2. ok. so I’ve started the RS “protocol” as outlined in FTA.

    What is a good source of scFOS supplement ? To compliment the RS protocol.

    I found this one. Is this acceptable and at what dosage ?

    NutraFlora Prebiotic Enhancing Formula
    http://www.swansonvitamins.com/swanson-probiotics-nutraflora-prebiotic-enhancing-formula-750-mg-60-veg-caps

    I have been low carb for sometime now. close to 2 years. I do eat on occasion green leafy veggies.

    How do I rebuild my Firmicute ?

    Are there any Probiotic supplements of Firmicute ?

    Regards…..

  3. Thank you for this. The gut microbiome is kind of like the last frontier. Most experts admit that there countless types of bugs and it will take decades of research to sort it out. People like quick easy answers and i think its important not to get fixated on one piece of the puzzle. That being said, for someone who has had severe gut dysbiosis and cant tolerate many fodmaps, the RS has helped alot.

  4. @tater:

    The research on firmicute/bacteroidetes link to obesity is all over the place. There seem to be 3 or 4 studies (almost all of them from the same lab) circa 2005/6 that made the link. And then a bunch since then that discount any link, and even one showing the opposite (high bacteroidetes = obesity). I link to one of them above (the Aberdeen study). And then a couple in 2011 & 2013 that establish the link in children.

    My guess is that, if there is a link, it isn’t straightforward or linear. Maybe it’s a “u-shaped” curve, sweet spot kind of thing? Or maybe in a low fiber eating population (ie, industrialized West), the obese get more fermentable fiber than the lean by virtue of the fact that they eat more. Who knows. Probably more complicated than that. But hey, the proof is kind of in the pudding — you and Pollan are at opposite ends of this chart. But Pollan seems pretty lean to me, and you look like you could probably wrestle a grizzly to at least a draw.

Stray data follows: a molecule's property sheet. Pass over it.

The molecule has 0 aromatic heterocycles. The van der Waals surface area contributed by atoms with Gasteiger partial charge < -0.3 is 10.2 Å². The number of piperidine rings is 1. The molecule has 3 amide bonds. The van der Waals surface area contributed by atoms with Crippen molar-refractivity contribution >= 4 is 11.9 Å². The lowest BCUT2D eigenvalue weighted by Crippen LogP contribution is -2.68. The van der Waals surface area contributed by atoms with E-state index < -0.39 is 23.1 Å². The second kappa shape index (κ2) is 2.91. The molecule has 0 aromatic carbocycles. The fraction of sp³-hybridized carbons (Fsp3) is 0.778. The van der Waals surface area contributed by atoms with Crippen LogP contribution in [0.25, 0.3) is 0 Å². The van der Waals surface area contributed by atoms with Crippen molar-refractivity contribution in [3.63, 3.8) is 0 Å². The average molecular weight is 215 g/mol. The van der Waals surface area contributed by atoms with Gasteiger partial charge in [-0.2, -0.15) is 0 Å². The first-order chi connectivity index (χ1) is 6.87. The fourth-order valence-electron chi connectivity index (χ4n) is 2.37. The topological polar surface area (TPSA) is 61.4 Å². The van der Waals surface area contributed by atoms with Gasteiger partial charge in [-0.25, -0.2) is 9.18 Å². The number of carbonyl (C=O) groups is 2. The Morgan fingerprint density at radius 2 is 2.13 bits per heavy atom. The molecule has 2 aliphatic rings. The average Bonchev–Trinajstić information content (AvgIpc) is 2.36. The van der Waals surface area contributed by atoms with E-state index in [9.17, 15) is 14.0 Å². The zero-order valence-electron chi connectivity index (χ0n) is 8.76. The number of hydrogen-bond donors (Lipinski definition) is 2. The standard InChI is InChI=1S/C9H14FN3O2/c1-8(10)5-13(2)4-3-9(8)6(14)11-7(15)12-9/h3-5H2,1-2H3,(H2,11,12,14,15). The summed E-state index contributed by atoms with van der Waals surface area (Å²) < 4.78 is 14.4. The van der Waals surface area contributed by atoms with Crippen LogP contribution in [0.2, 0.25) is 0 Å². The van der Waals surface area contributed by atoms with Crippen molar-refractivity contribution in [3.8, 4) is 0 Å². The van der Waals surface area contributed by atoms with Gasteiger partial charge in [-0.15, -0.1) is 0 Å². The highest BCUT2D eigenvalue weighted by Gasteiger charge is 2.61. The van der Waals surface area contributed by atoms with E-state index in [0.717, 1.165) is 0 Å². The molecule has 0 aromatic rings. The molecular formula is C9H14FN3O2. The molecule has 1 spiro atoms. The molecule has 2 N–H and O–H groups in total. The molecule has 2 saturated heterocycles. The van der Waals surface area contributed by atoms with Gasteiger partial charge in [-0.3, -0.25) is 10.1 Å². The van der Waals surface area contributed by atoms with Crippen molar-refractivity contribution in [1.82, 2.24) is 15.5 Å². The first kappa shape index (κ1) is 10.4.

I certainly think it’s premature to recommend a “Firmicutes to Bacteroidetes diet”!

    As for the bifido’s, one of my main points is that I think there is an over-focus on them. The reason they are important in infants (and have strong/beneficial effects in them) is that they can make up to 90% of their microbiota. Strength in numbers. In adults, they are a vastly smaller player. It’s that butyrate-producing “clostridia cluster” within the firmicutes that really seems to run the show. There’s no doubt that the RS is indirectly boosting your bifido’s. But I postulate that perhaps the positive effects that people are experiencing from RS is due to its direct interaction with these clostridia species, not the bifido’s.

    And if that’s where the action is, the question should be: What do they want from us? Starch? scFOS? A little of both? What combination/dosages are optimal?

    Here’s what I would love: a test between two groups, one supplementing with scFOS, one with RS. Test metabolic markers, sequence gut, etc. before and after. One can dream.

    • I think your dream may become a reality. Dr BG is working with a new crowd-sourcing program called Kickstarter for people to do gut/RS tests they make themselves. Funding is publicly sourced, and we may have a corporate sponsor to fund all the tests we put out there!

      Keep an eye on http://www.drbganimalpharm.blogspot.com/ in the next few weeks–she should get the program going soon, she is running a beta test case now. This could be way cool and you could devise any test you like. Details soon at Dr BG’s blog!